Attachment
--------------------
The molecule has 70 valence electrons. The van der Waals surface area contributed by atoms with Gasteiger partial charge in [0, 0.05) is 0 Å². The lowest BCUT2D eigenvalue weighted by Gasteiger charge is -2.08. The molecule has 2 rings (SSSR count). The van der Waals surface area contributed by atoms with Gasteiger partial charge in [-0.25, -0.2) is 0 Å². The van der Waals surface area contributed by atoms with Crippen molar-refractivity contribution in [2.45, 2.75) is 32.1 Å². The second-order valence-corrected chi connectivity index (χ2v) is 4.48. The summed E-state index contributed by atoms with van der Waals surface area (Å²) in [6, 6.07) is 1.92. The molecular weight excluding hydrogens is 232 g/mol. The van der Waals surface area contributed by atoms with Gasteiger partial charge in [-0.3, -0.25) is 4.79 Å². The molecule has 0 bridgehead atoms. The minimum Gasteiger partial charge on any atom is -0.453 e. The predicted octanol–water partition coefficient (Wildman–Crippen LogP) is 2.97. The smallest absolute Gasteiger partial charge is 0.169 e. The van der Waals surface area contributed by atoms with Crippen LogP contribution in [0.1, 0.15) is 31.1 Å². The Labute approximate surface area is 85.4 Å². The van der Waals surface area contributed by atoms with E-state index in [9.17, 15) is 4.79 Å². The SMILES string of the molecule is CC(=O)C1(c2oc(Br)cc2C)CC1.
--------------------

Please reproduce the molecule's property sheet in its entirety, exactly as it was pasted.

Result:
The molecule has 70 valence electrons. The van der Waals surface area contributed by atoms with Gasteiger partial charge in [0, 0.05) is 0 Å². The lowest BCUT2D eigenvalue weighted by Gasteiger charge is -2.08. The molecule has 2 rings (SSSR count). The van der Waals surface area contributed by atoms with Gasteiger partial charge in [-0.25, -0.2) is 0 Å². The van der Waals surface area contributed by atoms with Crippen molar-refractivity contribution in [2.45, 2.75) is 32.1 Å². The second-order valence-corrected chi connectivity index (χ2v) is 4.48. The summed E-state index contributed by atoms with van der Waals surface area (Å²) in [6, 6.07) is 1.92. The molecular weight excluding hydrogens is 232 g/mol. The van der Waals surface area contributed by atoms with Gasteiger partial charge in [-0.3, -0.25) is 4.79 Å². The molecule has 0 bridgehead atoms. The minimum Gasteiger partial charge on any atom is -0.453 e. The predicted octanol–water partition coefficient (Wildman–Crippen LogP) is 2.97. The smallest absolute Gasteiger partial charge is 0.169 e. The van der Waals surface area contributed by atoms with Crippen LogP contribution in [0.1, 0.15) is 31.1 Å². The Labute approximate surface area is 85.4 Å². The van der Waals surface area contributed by atoms with E-state index in [9.17, 15) is 4.79 Å². The SMILES string of the molecule is CC(=O)C1(c2oc(Br)cc2C)CC1.